The American Health Information Management Association held its annual convention this week, and HIPAA compliance was among the hot topics. Data privacy and security are the focus of this week's Clinical Documentation News Roundup, with several stories coming out of the AHIMA conference. In addition, new information on the HIPAA omnibus rule defines a business associate, someone who contracts with health care organizations.
- HIPAA Framework Could be Expanded, Privacy Expert Says from Modern Health Care: “The HIPAA privacy and security framework could be broadened as Congress and several federal regulatory agencies outside of healthcare grapple with privacy and security concerns created by mobile and other newer technologies, a Washington, D.C., privacy expert told members of the American Health Information Management Association. ‘There are all kinds of companies gathering all kinds of health information and not having anything to do with HIPAA,’ said Kirk Nahra, a lawyer with Wiley Rein, during a session on ‘Next Generation Privacy and Security Issues’ at the AHIMA convention in Atlanta. Security breaches, both in healthcare and outside with commercial records, and heightened federal attention to cybersecurity as a part of national defense are combining to put a spotlight on the privacy and security of all electronic records, he said.”
- Quick Action Can Mitigate Breach Impacts from Health Data Management: “‘If you haven’t had a breach at your organization, you aren’t looking hard enough because everyone has them.’ That’s the message health attorney Kirk Nahra, a partner at Wiley Rein LLP in Washington, D.C., brought to an education session at the American Health Information Management Association’s annual conference in Atlanta. Walking through components of the revamped HIPAA rules now in effect, Nahra counseled that the single most important thing to do in a breach situation is to act quickly to understand and mitigate effects of the breach to eliminate a realistic chance of risk and be able to avoid public notification. ‘In an extraordinary amount of cases, you can actually fix the problem if you act quickly.’ While covered entities have a year from the Sept. 23, 2013, compliance date to sign new business associate agreements with contractors, Nahra cautioned not to wait--get it done now.”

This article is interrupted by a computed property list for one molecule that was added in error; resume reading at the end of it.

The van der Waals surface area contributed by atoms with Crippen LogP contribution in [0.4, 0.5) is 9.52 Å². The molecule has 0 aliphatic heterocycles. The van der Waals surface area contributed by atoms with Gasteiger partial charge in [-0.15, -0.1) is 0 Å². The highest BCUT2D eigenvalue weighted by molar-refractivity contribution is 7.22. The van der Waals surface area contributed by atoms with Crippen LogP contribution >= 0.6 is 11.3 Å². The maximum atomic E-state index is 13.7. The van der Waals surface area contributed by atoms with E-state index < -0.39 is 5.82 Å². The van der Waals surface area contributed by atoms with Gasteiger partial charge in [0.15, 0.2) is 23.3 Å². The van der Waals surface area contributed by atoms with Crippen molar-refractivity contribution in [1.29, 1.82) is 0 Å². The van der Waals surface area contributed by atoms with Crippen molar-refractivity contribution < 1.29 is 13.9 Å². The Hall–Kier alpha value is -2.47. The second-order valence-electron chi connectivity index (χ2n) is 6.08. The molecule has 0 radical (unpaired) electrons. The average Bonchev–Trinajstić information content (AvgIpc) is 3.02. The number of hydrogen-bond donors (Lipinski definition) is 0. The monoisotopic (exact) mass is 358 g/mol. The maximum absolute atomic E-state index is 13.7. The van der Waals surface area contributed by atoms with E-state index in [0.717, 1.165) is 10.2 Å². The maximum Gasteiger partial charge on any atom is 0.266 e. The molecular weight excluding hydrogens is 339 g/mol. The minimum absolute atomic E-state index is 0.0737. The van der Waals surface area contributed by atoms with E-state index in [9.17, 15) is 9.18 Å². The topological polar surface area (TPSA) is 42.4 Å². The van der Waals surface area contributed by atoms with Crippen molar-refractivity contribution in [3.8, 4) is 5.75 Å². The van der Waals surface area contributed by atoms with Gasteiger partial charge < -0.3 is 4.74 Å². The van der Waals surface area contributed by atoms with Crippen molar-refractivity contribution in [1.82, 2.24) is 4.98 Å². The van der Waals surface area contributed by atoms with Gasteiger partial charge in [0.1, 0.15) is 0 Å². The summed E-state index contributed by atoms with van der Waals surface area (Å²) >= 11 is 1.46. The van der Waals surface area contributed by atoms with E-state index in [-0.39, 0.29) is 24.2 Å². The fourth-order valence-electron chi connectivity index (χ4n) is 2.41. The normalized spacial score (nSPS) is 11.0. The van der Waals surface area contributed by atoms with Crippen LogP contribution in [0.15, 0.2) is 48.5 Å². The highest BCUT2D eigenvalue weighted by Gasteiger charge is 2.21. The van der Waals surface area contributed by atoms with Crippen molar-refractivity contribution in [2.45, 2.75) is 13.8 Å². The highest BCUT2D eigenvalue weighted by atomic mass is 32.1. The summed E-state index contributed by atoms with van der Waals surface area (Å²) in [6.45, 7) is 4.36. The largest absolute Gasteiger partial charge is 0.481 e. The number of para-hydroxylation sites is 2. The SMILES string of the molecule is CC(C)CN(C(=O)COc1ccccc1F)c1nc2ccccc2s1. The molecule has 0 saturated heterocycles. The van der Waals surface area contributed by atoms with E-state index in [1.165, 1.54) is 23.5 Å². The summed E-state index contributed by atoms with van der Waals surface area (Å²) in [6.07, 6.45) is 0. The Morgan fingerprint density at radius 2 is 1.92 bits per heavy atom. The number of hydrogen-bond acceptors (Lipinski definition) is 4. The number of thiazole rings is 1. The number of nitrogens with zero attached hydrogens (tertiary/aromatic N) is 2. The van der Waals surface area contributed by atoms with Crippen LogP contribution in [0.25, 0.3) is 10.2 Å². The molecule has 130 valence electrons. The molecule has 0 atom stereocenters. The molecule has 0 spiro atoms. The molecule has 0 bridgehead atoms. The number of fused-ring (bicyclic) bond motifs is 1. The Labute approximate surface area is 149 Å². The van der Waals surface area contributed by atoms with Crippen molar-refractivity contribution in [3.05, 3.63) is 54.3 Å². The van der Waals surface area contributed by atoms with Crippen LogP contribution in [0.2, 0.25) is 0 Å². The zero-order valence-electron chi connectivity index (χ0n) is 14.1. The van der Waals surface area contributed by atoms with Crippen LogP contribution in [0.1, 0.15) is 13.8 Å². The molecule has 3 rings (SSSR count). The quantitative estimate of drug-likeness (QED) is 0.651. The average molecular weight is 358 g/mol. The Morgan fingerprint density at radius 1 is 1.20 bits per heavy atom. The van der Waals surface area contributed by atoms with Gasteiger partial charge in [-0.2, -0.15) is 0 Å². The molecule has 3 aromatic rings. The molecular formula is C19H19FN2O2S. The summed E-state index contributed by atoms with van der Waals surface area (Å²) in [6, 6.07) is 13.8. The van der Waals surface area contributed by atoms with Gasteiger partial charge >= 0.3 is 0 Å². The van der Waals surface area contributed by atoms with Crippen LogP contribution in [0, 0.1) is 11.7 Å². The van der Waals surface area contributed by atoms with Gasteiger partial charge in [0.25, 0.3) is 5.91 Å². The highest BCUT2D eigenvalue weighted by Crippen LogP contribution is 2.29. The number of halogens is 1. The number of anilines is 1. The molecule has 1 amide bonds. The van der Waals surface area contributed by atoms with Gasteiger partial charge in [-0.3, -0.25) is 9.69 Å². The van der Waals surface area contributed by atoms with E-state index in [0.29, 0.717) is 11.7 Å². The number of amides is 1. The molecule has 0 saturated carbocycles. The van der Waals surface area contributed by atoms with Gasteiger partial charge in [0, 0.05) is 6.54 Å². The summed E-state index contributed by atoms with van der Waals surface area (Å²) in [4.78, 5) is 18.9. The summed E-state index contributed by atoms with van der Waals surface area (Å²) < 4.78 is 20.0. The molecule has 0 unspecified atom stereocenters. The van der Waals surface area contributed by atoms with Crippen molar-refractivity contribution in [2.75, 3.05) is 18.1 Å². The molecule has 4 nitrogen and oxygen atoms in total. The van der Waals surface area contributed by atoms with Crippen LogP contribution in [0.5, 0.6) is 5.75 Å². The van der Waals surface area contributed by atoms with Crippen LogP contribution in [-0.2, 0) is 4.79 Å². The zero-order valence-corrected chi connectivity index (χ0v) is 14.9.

- Trickle-down Effects of New HIPAA Omnibus BA Definition from Health IT Security: “While much of the attention around the HIPAA Omnibus Rule is focused on the modified standard for breach reporting, another requirement is having a significant operational impact. Prior to the most recent HIPAA changes, a Business Associate (BA) was defined narrowly and many requirements did not extend, practically speaking, beyond the BAs contracting with the healthcare provider to their subcontractors. BAs, which now include subcontractors that previously did not need to be aware of HIPAA requirements, now must follow the entire HIPAA Security Rule, which includes a legal obligation to follow the privacy provisions of a standard Business Associate Agreement (BAA) and the HITECH provisions. HIPAA now mandates that those who “maintain and transmit” protected health information (PHI) on behalf of Covered Entities (CEs) are subject to many of the same rules as the CEs.”
- 5 Things to Know About Omnibus HIPAA Enforcement from GovernmentHealthIT: “The omnibus rule, which kicked in a little over a month ago in September, establishes a new set of expectations and possibilities on the enforcement front. HIPAA provisions now apply to Business Associates, creating new accountabilities for vendors doing business with healthcare, which increases the Office for Civil Rights (OCR) flexibility in pursuing formal action, and provides for an expanded set of subjective criteria for determining fines. It is not likely to dramatically change OCR’s approach to enforcement, however, or the office’s commitment to the protection of patient information through appropriate compliance as the primary goal of its enforcement activities. Indeed, there is plenty to understand about the Final Rule on Privacy & Security, such as sharing responsibility and lifted constraints.”
- From AHIMA: Look Closer at Vendor HIPAA Compliance from Health Data Management: “With stronger HIPAA privacy and security requirements now in effect, health care providers need to ensure that their information technology vendors and their business associates understand and are compliant with the provisions. Larger vendors understand, but many smaller ones may not--and hospitals often contract with small local vendors, particularly shredding firms, notes Nancy Davis, privacy officer at 15-hospital Ministry Health in Milwaukee, serving parts of Wisconsin and Minnesota. And that could cause trouble when the HHS Office for Civil Rights starts auditing business associates as expected in 2014. In an interview at the American Health Information Management Association’s annual conference in Atlanta, Davis noted that she routinely assesses business associate compliance with HIPAA.”
To learn more about HIPAA compliance and what your medical practice needs to know, sign up today for our Nov. 13 webinar on HIPAA risk assessment.
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